As the number of doctorates awarded continues to rise even while tenure-track openings continue to diminish , PhD candidates nevertheless have reason to be hopeful that they may yet land a university job. This is because many university administrators are finally heeding calls to hire more donor affair coordinators, managing vice-chancellors, external relations officers, executive deputy directors, community outreach supervisors, investor partnership chairs, alumni relation managers, assistant college deans, and administrative associate provosts. If you are a recent PhD graduate unsure of your future, I would recommend going to universitytitlegenerator.com for some inspiration.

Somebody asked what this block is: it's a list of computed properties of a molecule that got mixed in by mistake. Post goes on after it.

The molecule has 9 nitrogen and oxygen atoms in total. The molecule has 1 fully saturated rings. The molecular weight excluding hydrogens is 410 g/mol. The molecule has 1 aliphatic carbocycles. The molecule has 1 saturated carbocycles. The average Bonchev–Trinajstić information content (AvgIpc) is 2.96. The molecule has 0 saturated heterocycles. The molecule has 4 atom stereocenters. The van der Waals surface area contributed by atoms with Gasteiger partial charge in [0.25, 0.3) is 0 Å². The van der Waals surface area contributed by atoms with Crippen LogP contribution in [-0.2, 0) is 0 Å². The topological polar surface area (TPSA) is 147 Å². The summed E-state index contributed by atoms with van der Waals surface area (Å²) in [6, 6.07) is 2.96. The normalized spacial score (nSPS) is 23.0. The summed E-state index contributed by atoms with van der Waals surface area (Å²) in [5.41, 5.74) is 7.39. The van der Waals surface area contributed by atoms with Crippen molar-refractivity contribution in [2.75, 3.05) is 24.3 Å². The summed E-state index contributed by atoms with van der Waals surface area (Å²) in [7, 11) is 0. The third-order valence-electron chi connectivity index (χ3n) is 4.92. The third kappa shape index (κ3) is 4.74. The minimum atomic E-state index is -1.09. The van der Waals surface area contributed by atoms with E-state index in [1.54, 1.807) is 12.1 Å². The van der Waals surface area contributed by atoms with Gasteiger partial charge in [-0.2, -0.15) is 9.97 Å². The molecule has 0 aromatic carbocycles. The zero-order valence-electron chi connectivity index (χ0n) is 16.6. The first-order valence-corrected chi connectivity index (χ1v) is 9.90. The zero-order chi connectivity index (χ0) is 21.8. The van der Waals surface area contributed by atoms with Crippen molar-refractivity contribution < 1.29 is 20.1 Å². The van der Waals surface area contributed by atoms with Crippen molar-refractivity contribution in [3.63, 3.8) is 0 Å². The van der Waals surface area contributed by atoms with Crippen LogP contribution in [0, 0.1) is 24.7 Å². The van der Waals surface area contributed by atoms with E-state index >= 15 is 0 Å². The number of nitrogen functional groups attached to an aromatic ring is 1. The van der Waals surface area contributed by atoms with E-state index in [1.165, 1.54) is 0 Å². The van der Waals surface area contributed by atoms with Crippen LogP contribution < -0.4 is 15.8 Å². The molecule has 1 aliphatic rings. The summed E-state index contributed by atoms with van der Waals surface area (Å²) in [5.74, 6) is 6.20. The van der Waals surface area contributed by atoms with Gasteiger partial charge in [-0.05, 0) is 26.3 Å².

Academic social networks
In 2018, Humanities Commons and Scholarlyhub are poised to replace ResearchGate and Academia.edu as the dominant academic social networks (full disclosure: I work at Academia.edu). In my experience, social networks succeed when they create network density, user-friendly interactions and figure out ways of getting their users to post amazing content. And the enterprises best suited to do those things almost always have tax-exempt status. This is why everyone famous tweets on Mastodon (a non-profit alternative to Twitter) and everyone not famous shares news on Diaspora (a non-profit alternative Facebook). Scholarlyhub recently announced its financial model and it is one that has a proven track record of driving engagement and adoption: placing a paywall in front of the “upload a document” button.